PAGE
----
Matcha and Turmeric Lattes: The Test

We thought we’d put matcha and turmeric lattes to the test. They seem to be making an appearance on many menus at cafes and coffee shops across the country. We thought we’d test them both before considering them for our menu.

Matcha and turmeric lattes have become more popular by the growing popularity of  ‘clean-eating’. With so many people, such as Deliciously Ella and Hemsley and Hemsley, becoming more and more well-known for their ‘healthy’ recipes and drinks, head barista Niall decided to try some of the coffee alternatives which are out there.

Photo of Niall tasting a matcha latte for a blog on matcha and turmeric lattes for Baltzersen's Scandinavian cafe in Harrogate

Matcha latte

Matcha lattes are made from matcha powder. This is a concentrated version of green tea. It is claimed that having just one cup of matcha green tea gives you the same health benefits as ten cups of normal green tea. A few of the suggested health benefits include, boosting your metabolism and therefore burning calories, calming the mind and even preventing disease, amongst many other claims.

Obviously all these health benefits sound great, but, as a barista, what Niall was looking for was foremost the taste, along with how easy the ingredient was to work with and if it was appealing to the rest of the senses.

Photo of matcha latte for blog on Matcha and turmeric lattes at Baltzersen's Scandinavian cafe in Harrogate

Matcha’s tasting notes consist of an earthy vegetal taste, followed by a sweetness; said sweetness we certainly did not receive after tasting. The earthy taste was overpowering with every recipe we sampled and it seemed additives could be it’s only savior.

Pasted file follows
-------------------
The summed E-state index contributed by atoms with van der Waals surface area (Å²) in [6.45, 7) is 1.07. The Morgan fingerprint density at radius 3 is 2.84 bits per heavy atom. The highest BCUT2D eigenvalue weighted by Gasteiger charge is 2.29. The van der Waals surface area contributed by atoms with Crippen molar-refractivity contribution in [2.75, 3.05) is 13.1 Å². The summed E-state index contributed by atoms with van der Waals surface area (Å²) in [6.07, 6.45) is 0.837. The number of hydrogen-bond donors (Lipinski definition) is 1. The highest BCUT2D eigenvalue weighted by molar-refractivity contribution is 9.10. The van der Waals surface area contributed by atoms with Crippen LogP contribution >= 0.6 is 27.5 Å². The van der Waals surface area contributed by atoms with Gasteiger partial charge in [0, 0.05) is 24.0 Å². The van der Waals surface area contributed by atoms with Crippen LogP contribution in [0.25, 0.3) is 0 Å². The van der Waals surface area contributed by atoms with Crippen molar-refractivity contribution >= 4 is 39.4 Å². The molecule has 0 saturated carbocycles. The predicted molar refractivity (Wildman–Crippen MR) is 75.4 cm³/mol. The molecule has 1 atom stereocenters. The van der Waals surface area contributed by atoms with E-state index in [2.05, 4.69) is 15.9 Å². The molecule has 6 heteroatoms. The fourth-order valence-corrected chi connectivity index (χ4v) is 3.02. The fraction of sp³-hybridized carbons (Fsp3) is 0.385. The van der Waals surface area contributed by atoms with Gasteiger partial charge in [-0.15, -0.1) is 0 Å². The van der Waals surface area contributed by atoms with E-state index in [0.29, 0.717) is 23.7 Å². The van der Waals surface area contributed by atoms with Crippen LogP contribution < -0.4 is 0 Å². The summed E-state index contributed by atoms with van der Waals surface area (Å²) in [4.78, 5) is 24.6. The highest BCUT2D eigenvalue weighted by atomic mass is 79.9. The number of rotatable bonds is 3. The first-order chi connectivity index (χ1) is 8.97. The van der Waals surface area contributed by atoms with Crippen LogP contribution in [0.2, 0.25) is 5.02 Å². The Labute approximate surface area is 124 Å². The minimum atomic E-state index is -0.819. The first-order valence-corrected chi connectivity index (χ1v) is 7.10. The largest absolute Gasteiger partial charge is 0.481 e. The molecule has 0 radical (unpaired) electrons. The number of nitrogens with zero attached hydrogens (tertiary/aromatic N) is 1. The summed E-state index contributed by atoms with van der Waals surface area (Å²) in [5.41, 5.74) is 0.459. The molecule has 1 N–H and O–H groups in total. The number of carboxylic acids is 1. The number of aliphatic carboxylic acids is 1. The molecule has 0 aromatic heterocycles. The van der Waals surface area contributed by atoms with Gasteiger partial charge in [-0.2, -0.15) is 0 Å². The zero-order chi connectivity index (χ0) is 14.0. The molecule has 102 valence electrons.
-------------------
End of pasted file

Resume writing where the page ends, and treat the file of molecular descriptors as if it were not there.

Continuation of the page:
As well as taste, the presentation of the drinks we serve is a crucial factor. The latte art we add to all of our milky beverages was tougher than usual, and it’s distinct dark green colour is more than enough to turn a lot of people away.

 Turmeric Latte

Turmeric lattes are made with the spice turmeric (obviously), which is often used in traditional Indian recipes to give flavour and colour to different dishes. Just like matcha, there are many claims about the health benefits that turmeric lattes give the individual. It is said to be an antioxidant, anti-inflammatory, anti-cancer and can help with alleviating depression.

Photo of turmeric latte for blog on Matcha and turmeric lattes at Baltzersen's Scandinavian cafe in Harrogate

Similar to matcha, turmeric has tasting notes that we wouldn’t normally associate with hot drinks. It has the aroma of a mix of oranges and ginger, but becomes pungent and bitter when tasted. This drink, especially, was something we were wary about before tasting because of its consistent use as a spice in food.

Although it may have been completely psychological, the Matcha latte did give a sense of health that didn’t seem to arise from the turmeric latte.

All we received from tasting this drink was confirmation of its absurdity.

So, although the health benefits sound fantastic, they were compromised completely by their lack of desirable flavour.

Conclusion: Matcha and Turmeric Lattes

Both the matcha and turmeric lattes, despite their health benefits haven’t got the flavour, appeal or consistency we are looking for at Baltzersen’s. We went into this experiment open-minded and eager to find out the hype around these strange drinks, but we won’t be adding them to our menu any time soon!

That is unless, you, our customers, feel strongly enough that they should be added to our menu. Let us know your opinions in the comments below, or via Twitter, Facebook or Email.

photo os Matcha and turmeric lattes at Baltzersen's Scandinavian cafe in Harrogate


To make both the matcha and turmeric lattes we made a paste with each powder and boiling water. We then steamed milk and poured like a normal latte. If you would like some more accessible recipes visit Deliciously Ella for matcha lattes and The Guardian for turmeric lattes.

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